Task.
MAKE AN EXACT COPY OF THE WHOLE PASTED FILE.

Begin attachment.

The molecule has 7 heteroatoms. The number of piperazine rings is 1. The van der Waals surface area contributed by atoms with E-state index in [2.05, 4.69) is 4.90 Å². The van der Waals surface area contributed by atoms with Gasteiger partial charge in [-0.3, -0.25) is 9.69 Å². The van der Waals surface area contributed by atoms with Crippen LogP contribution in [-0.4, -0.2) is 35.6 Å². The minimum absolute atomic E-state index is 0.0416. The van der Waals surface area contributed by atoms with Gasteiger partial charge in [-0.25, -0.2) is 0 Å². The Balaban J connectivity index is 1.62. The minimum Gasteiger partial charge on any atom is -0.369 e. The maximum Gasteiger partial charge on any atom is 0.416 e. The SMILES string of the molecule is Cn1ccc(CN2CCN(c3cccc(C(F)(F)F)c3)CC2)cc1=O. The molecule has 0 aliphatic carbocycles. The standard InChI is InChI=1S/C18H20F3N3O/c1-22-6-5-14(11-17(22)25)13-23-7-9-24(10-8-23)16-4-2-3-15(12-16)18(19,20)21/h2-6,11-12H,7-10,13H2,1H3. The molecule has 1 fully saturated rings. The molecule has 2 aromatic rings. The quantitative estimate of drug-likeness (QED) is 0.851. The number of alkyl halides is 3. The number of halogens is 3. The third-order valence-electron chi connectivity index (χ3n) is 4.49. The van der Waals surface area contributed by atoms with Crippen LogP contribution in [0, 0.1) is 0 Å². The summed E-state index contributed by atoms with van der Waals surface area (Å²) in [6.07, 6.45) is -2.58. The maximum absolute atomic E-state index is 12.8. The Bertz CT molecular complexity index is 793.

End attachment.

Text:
The molecule has 7 heteroatoms. The number of piperazine rings is 1. The van der Waals surface area contributed by atoms with E-state index in [2.05, 4.69) is 4.90 Å². The van der Waals surface area contributed by atoms with Gasteiger partial charge in [-0.3, -0.25) is 9.69 Å². The van der Waals surface area contributed by atoms with Crippen LogP contribution in [-0.4, -0.2) is 35.6 Å². The minimum absolute atomic E-state index is 0.0416. The van der Waals surface area contributed by atoms with Gasteiger partial charge in [-0.25, -0.2) is 0 Å². The Balaban J connectivity index is 1.62. The minimum Gasteiger partial charge on any atom is -0.369 e. The maximum Gasteiger partial charge on any atom is 0.416 e. The SMILES string of the molecule is Cn1ccc(CN2CCN(c3cccc(C(F)(F)F)c3)CC2)cc1=O. The molecule has 0 aliphatic carbocycles. The standard InChI is InChI=1S/C18H20F3N3O/c1-22-6-5-14(11-17(22)25)13-23-7-9-24(10-8-23)16-4-2-3-15(12-16)18(19,20)21/h2-6,11-12H,7-10,13H2,1H3. The molecule has 1 fully saturated rings. The molecule has 2 aromatic rings. The quantitative estimate of drug-likeness (QED) is 0.851. The number of alkyl halides is 3. The number of halogens is 3. The third-order valence-electron chi connectivity index (χ3n) is 4.49. The van der Waals surface area contributed by atoms with Crippen LogP contribution in [0, 0.1) is 0 Å². The summed E-state index contributed by atoms with van der Waals surface area (Å²) in [6.07, 6.45) is -2.58. The maximum absolute atomic E-state index is 12.8. The Bertz CT molecular complexity index is 793.